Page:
To James Currie
Monticello Oct. 22. 1796
The return of Mr. Randolph’s servant affords me the first opportunity of informing you that I mentioned the subject you desired to the gentleman who was to call on me. He is intelligent and close, and has his suspicions always about him. I was obliged therefore to avoid any direct proposition or question, and only prepare him by declaring my opinion in such a way as to avoid suspicion. He has my testimony of the talents of the person proposed, and so given as to weigh with him. But I have no means of conjecturing the part he may take but his acquiesence in the correspondence between the character I gave and the idea he had formed from other information. Wishing you success in all your undertakings and health and happiness I am with great esteem Dr. Sir Your friend & servt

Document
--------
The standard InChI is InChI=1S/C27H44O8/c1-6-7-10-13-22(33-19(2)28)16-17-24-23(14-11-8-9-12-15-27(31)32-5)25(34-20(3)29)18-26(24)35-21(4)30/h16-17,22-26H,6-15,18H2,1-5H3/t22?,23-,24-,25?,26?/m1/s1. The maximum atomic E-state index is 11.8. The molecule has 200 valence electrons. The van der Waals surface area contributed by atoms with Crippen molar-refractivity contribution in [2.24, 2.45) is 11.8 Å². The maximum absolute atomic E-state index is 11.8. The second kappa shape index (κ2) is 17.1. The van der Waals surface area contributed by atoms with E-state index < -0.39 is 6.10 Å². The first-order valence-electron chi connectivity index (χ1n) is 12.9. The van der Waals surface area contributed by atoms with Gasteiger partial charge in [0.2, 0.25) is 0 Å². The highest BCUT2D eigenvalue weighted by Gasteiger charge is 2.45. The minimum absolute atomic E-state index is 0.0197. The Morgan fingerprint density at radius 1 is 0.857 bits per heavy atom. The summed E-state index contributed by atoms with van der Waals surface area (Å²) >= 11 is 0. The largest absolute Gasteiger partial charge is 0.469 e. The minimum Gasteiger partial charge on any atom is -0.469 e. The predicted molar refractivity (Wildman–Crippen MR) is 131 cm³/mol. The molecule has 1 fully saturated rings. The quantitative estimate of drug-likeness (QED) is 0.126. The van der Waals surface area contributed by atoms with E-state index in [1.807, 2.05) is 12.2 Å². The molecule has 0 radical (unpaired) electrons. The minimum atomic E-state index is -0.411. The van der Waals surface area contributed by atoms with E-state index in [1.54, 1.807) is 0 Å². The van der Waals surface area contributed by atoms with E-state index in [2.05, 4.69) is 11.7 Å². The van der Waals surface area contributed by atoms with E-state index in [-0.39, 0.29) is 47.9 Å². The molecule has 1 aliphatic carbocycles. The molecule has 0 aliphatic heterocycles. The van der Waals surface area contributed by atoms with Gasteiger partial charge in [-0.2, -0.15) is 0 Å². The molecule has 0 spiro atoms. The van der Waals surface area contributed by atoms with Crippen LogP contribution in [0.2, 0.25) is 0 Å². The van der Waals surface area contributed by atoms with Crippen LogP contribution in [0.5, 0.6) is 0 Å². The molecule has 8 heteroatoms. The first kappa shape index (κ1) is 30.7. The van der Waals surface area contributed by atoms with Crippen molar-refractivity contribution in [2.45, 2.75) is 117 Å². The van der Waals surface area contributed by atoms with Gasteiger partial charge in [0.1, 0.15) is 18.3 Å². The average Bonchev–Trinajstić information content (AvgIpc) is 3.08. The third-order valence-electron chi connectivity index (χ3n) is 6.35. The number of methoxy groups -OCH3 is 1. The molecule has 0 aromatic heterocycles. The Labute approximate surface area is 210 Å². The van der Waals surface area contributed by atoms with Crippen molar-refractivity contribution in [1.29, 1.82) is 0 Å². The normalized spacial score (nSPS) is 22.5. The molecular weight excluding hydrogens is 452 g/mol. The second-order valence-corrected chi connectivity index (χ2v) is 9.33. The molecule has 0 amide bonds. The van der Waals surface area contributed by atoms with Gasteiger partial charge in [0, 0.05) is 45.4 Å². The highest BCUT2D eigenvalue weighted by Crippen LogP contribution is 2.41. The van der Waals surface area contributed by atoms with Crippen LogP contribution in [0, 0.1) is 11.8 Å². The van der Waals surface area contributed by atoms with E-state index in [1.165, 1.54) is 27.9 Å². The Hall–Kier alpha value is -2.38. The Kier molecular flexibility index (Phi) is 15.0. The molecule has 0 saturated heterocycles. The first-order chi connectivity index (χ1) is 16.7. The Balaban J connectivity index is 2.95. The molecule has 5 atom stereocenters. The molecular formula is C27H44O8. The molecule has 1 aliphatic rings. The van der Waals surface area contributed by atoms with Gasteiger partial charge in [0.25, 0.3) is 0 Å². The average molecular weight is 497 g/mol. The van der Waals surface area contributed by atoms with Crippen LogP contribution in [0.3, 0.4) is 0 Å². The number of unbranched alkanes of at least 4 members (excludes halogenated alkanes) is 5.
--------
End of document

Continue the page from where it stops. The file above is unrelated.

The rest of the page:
PrC (MHi); at foot of text: “Doctr. Currie.” Not recorded in SJL.
According to SJL, TJ and Currie exchanged 16 letters between 3 Feb. 1794 and 16 May 1796, none of which has been found.